When MTN and Sony failed to repair a “rugged” Xperia Go’s spontaneous screen fail, web developer Calvin Mathias turned to the net to get the word out
When the screen on the Sony Xperia Go belonging to Calvin Mathias began cracking spontaneously, the 22-year-old web developer didn’t stand idly by – he urged his boss to film the event as proof that his phone has a fatal screen flaw.
“There were three of us having a meeting in the office when we heard a strange cracking sound coming from my desk. I went over to see what it was and found my 6-day-old Sony Xperia Go on the desk where I had left it. The screen was imploding all by itself – as if the there was a fatal manufacturing flaw with my phone where screen was under too much pressure or it had some kind of weakness,” explains Mathias.
Realising it unlikely that cellphone service provider MTN would believe his claim, Mathias urged his boss and former journalist, Alistair Cotton, to video the spontaneous cracking of the screen.
Mathias returned the phone to MTN on the same day of the screen break and let the Hilton, KwaZulu-Natal branch know that he had a video of the screen cracking by itself. The branch told him that they would send the phone in for a warranty assessment.
Unfortunately for Mathias, MTN service returned the phone a full three weeks later refusing to honour their warranty. The phone was then sent for repair assessment – which turned out to be over R1 100 for repair to a screen which can be purchased online for R150.
Instead of paying for the repair, Mathias turned to the internet to let the world know of his plight. The video of the screen breaking was uploaded to YouTube (http://youtu.be/Fvuanl18aZg) and a complaint was posted on consumer website Hello Peter (http://hellopeter.com/mtn/complaints/sony-experia-go-spontaneous-screen-fail-no-repair-1172153). In addition, both Mathias and Cotton linked the Hello Peter complaint to their Facebook profiles to spread the word. Cotton also turned the incident into a blog post on their company website (www.durbanwebdesign.net), which was in turn syndicated to multiple other sites and distributed to media country-wide.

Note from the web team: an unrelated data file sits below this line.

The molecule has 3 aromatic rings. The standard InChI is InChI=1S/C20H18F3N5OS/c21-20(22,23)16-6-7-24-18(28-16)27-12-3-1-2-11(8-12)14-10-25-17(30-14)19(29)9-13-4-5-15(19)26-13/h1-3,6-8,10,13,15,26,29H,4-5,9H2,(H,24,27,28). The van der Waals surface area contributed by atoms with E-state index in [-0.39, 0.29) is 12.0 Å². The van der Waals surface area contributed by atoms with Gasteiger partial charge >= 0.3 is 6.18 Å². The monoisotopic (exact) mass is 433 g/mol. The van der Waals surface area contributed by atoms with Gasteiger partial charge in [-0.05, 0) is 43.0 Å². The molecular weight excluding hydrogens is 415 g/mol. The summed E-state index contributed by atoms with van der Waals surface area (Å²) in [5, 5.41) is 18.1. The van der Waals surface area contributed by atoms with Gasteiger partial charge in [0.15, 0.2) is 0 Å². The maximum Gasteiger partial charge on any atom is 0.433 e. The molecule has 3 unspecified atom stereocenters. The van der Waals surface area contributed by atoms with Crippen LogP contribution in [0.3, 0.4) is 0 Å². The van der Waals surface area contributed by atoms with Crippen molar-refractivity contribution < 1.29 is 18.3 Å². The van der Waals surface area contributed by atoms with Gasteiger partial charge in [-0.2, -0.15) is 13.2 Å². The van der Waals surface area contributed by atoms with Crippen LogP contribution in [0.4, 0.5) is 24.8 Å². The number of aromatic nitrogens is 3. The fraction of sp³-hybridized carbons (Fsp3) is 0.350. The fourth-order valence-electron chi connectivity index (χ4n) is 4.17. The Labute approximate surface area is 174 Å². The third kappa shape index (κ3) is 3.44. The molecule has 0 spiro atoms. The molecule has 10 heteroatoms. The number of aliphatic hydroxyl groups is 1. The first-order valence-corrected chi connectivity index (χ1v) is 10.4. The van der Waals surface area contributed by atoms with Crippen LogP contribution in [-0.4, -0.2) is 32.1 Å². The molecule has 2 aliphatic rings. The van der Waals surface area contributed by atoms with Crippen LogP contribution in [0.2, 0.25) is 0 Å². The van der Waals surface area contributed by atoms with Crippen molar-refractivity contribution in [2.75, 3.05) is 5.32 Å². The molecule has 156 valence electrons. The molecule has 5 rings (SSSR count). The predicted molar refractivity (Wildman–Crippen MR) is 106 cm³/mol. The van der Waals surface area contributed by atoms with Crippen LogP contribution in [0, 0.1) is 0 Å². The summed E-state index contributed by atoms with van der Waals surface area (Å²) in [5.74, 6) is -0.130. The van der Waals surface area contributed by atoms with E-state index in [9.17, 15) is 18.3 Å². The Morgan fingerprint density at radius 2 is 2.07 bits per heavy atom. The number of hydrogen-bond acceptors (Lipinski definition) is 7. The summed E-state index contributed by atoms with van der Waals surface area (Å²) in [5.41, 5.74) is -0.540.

“Like most people, I hate it when big companies take advantage of the little guy,” says Cotton. “East Coast Radio’s Wendy Knowler wrote an article about the Consumer Protection Act in March where she affirmed that ‘If you buy something and within six months, it breaks in some way, you are entitled to take it back to the store of your choice of a refund, replacement or repair.’ Why is it that even when we have a video of the screen breaking by itself that MTN still refuses to replace or repair the phone?” asks Cotton.
Nevertheless, Mathias says that he doubts MTN will change their mind about honouring the repair in terms of the Consumer Act and that he will probably buy a replacement screen and the tools to fix it himself.
“Hopefully large companies like MTN and Sony will take heed of the adage that one should never argue with a man who buys ink by the barrel,” says Cotton. “Reputation risk is significant for companies that don’t play fair with their consumers – especially in a world where everyone is connected,” he says.